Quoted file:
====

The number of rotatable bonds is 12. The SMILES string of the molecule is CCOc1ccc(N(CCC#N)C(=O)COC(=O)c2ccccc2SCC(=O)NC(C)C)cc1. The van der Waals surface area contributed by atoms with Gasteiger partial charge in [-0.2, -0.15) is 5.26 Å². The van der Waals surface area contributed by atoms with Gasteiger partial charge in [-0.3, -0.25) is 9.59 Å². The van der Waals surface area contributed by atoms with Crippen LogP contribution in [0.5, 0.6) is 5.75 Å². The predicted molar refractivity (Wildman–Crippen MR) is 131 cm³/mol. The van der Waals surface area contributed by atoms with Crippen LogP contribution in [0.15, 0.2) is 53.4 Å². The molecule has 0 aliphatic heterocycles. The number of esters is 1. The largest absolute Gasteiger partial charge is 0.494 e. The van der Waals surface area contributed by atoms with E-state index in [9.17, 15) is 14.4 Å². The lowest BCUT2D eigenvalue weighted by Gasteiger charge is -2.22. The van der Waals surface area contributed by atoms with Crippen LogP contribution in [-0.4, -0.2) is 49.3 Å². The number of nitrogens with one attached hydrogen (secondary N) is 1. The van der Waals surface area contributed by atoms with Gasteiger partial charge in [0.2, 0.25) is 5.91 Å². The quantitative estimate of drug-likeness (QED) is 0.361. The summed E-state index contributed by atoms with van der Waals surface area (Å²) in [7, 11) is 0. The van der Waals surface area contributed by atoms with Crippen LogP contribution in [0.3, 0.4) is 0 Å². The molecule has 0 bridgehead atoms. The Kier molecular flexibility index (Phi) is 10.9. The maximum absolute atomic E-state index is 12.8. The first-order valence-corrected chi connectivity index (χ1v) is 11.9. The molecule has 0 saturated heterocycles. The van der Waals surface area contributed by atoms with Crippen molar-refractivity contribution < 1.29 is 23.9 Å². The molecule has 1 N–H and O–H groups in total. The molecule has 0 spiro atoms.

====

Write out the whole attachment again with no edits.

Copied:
The number of rotatable bonds is 12. The SMILES string of the molecule is CCOc1ccc(N(CCC#N)C(=O)COC(=O)c2ccccc2SCC(=O)NC(C)C)cc1. The van der Waals surface area contributed by atoms with Gasteiger partial charge in [-0.2, -0.15) is 5.26 Å². The van der Waals surface area contributed by atoms with Gasteiger partial charge in [-0.3, -0.25) is 9.59 Å². The van der Waals surface area contributed by atoms with Crippen LogP contribution in [0.5, 0.6) is 5.75 Å². The predicted molar refractivity (Wildman–Crippen MR) is 131 cm³/mol. The van der Waals surface area contributed by atoms with Crippen LogP contribution in [0.15, 0.2) is 53.4 Å². The molecule has 0 aliphatic heterocycles. The number of esters is 1. The largest absolute Gasteiger partial charge is 0.494 e. The van der Waals surface area contributed by atoms with E-state index in [9.17, 15) is 14.4 Å². The lowest BCUT2D eigenvalue weighted by Gasteiger charge is -2.22. The van der Waals surface area contributed by atoms with Crippen LogP contribution in [-0.4, -0.2) is 49.3 Å². The number of nitrogens with one attached hydrogen (secondary N) is 1. The van der Waals surface area contributed by atoms with Gasteiger partial charge in [0.2, 0.25) is 5.91 Å². The quantitative estimate of drug-likeness (QED) is 0.361. The summed E-state index contributed by atoms with van der Waals surface area (Å²) in [7, 11) is 0. The van der Waals surface area contributed by atoms with Crippen LogP contribution in [0.3, 0.4) is 0 Å². The molecule has 0 bridgehead atoms. The Kier molecular flexibility index (Phi) is 10.9. The maximum absolute atomic E-state index is 12.8. The first-order valence-corrected chi connectivity index (χ1v) is 11.9. The molecule has 0 saturated heterocycles. The van der Waals surface area contributed by atoms with Crippen molar-refractivity contribution < 1.29 is 23.9 Å². The molecule has 1 N–H and O–H groups in total. The molecule has 0 spiro atoms.